“Buddha” in this sense means combining one’s purpose or mission in life with developing oneself into a true and great servant of society.

The Greeks called this Fate and the American founders called it Providence.

By seeking to be guided by higher powers and higher purposes, a person becomes her best and as such greatly improves society through her efforts and contributions.

Buddha is credited with saying that “Our purpose in life is to find our purpose in life and then give our whole heart and soul to it.”

Sangha is one’s community, gathering, group or team. Working together with the right people, “we” do more than “I” ever could.

Good teams are diverse, individualistic, cooperative and united toward the same goals. They achieve most when they operate at peak levels.

Dharma is the truth, the true, the ideal. Dharma helps us know why we are here, what we are about, and therefore who we really are.

But Dharma is not about “I” or “We.” Rather it is about what we accomplish: the goal, the objective, the positive change we bring to the world through our best efforts and service.

In Christianity this is the Christian walk, the anointed purpose, the path.

Christianity’s equivalent of Sangha is the Church, and “Buddha” is the submission to Christ and His will.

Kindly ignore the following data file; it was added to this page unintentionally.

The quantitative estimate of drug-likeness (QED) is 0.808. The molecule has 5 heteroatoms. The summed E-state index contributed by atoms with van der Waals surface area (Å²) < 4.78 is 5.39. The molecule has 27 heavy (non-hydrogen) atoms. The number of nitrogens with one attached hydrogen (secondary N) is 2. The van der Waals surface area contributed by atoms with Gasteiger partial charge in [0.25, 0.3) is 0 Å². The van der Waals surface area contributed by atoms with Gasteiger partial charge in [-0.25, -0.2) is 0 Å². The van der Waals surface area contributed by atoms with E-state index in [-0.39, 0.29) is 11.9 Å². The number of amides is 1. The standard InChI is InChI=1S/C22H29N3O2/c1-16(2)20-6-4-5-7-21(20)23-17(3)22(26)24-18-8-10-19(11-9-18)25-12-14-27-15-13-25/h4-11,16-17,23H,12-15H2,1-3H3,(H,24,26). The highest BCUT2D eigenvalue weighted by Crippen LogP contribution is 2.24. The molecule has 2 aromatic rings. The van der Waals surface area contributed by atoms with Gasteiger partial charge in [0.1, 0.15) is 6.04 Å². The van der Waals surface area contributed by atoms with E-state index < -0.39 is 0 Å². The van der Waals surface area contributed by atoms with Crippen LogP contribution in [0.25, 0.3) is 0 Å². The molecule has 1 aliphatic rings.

Plato and secularists call these big three the good, the beautiful and the true, and psychology calls them the “I, We and It”—Buddha, Sangha and Dharma respectively.

In American politics these are citizen, the Constitution and freedom.

The lesson for education is that great learning is:

  1. Individualized
  2. Best achieved in interactive groups with mentors, peers, discussions, feedback and group projects
  3. Mission-driven

Again, the very skills and abilities created by this model are exactly those most needed in free society. Without them, entrepreneurial prosperity and political freedom decline.

Personality

Add personality types to the intelligences and skills, and our realization of the need for widespread entrepreneurial talent and experience intensifies.

Where the Greeks and moderns tend to break human personality into four dominant groups, symbolized by animals or colors or other models, the Old Testament emphasized twelve types and the New Testament adopted thirteen.